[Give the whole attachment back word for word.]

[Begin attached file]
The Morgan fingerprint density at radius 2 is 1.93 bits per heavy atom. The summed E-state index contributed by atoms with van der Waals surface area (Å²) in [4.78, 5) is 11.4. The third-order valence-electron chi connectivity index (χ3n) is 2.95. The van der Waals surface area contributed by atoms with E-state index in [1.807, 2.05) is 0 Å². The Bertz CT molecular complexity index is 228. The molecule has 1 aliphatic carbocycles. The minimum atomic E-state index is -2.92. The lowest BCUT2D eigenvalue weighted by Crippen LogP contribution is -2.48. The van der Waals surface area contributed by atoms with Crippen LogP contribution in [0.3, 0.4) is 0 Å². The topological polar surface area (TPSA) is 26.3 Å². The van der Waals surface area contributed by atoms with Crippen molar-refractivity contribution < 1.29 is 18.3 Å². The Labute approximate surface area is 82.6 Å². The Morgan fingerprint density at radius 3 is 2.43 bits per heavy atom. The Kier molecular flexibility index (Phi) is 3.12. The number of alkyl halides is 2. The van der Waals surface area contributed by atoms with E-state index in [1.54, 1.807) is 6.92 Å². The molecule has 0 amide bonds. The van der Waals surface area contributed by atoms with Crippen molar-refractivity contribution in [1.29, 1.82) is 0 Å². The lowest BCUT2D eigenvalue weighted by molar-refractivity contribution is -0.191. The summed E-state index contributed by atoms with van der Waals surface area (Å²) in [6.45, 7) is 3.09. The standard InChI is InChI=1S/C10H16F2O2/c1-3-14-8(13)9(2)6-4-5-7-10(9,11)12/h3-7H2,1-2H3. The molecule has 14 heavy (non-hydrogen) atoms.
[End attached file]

The Morgan fingerprint density at radius 2 is 1.93 bits per heavy atom. The summed E-state index contributed by atoms with van der Waals surface area (Å²) in [4.78, 5) is 11.4. The third-order valence-electron chi connectivity index (χ3n) is 2.95. The van der Waals surface area contributed by atoms with E-state index in [1.807, 2.05) is 0 Å². The Bertz CT molecular complexity index is 228. The molecule has 1 aliphatic carbocycles. The minimum atomic E-state index is -2.92. The lowest BCUT2D eigenvalue weighted by Crippen LogP contribution is -2.48. The van der Waals surface area contributed by atoms with Crippen LogP contribution in [0.3, 0.4) is 0 Å². The topological polar surface area (TPSA) is 26.3 Å². The van der Waals surface area contributed by atoms with Crippen molar-refractivity contribution < 1.29 is 18.3 Å². The Labute approximate surface area is 82.6 Å². The Morgan fingerprint density at radius 3 is 2.43 bits per heavy atom. The Kier molecular flexibility index (Phi) is 3.12. The number of alkyl halides is 2. The van der Waals surface area contributed by atoms with E-state index in [1.54, 1.807) is 6.92 Å². The molecule has 0 amide bonds. The van der Waals surface area contributed by atoms with Crippen molar-refractivity contribution in [1.29, 1.82) is 0 Å². The lowest BCUT2D eigenvalue weighted by molar-refractivity contribution is -0.191. The summed E-state index contributed by atoms with van der Waals surface area (Å²) in [6.45, 7) is 3.09. The standard InChI is InChI=1S/C10H16F2O2/c1-3-14-8(13)9(2)6-4-5-7-10(9,11)12/h3-7H2,1-2H3. The molecule has 14 heavy (non-hydrogen) atoms.